Several studies have reported that emotional lability is a common consequence of stroke. However, there is uncertainty about the “true” prevalence of the condition because, across these studies, patients have been recruited at different stages of recovery, from different settings, and using different diagnostic methods. There have been no systematic reviews of the published evidence to ascertain how the prevalence of poststroke pseudobulbar affect (PBA) might vary according to these factors.
A systematic review and meta-analysis of the published literature were undertaken.
A total of 15 studies (n = 3391 participants) met inclusion criteria for the review. Meta-analysis estimated that the prevalence of PBA was 17% (95% confidence interval 12%-24%) acutely (<1 month post stroke), 20% (14%-29%) post acutely (1-6 months post stroke), and 12% (8%-17%) in the medium to longer term (>6 months post stroke). The evidence from the published literature, although limited, is that crying is a more common PBA presentation following stroke than laughter.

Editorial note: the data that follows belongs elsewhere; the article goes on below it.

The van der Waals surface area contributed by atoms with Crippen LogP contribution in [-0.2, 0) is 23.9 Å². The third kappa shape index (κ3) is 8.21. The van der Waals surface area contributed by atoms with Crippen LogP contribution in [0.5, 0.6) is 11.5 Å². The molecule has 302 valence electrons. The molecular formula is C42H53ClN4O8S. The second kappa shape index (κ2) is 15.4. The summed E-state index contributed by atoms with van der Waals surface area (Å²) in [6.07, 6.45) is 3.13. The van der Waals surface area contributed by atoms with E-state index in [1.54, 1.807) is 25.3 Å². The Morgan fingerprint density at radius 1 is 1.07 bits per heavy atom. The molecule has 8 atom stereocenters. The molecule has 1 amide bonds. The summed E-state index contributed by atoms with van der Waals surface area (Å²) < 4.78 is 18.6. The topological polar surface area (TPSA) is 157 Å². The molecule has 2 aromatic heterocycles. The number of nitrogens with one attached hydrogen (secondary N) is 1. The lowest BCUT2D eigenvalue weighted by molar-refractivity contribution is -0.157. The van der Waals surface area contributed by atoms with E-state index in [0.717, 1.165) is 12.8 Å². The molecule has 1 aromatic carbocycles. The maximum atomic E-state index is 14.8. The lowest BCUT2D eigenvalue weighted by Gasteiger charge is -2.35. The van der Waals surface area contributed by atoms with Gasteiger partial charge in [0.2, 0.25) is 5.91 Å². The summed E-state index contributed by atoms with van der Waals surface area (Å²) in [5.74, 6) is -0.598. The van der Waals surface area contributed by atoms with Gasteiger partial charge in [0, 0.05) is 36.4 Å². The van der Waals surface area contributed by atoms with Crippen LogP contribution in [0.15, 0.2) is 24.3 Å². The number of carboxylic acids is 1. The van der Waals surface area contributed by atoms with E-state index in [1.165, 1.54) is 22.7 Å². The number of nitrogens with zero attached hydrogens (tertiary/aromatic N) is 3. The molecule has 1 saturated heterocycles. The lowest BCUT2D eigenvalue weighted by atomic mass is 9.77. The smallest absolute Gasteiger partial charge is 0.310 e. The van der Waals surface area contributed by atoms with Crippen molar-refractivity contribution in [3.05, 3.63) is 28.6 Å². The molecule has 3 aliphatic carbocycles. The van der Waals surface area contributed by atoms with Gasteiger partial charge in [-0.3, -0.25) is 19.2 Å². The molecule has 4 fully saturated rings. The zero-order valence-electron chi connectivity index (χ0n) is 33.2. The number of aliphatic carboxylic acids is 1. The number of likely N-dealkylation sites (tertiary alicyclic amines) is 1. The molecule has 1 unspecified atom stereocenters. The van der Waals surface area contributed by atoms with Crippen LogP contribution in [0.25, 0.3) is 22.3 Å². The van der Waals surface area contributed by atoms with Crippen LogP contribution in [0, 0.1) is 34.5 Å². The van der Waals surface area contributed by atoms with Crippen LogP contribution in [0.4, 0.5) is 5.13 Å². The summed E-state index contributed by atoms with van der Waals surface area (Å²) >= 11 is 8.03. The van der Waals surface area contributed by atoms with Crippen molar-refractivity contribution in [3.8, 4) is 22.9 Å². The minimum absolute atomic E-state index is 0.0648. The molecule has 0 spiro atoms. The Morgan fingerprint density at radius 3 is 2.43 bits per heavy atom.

PBA is a common condition that affects approximately 1 in 5 stroke survivors at the acute and postacute phases, and 1 in 8 survivors beyond 6 months post stroke. These prevalence data are very important for clinicians and the commissioners of services.
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Published online: January 05, 2016
Accepted: November 25, 2015
Received in revised form: October 10, 2015
Received: August 18, 2015
Grant support: This work was supported by funding from Chest Heart and Stroke Scotland.
© 2016 National Stroke Association. Published by Elsevier Inc. All rights reserved.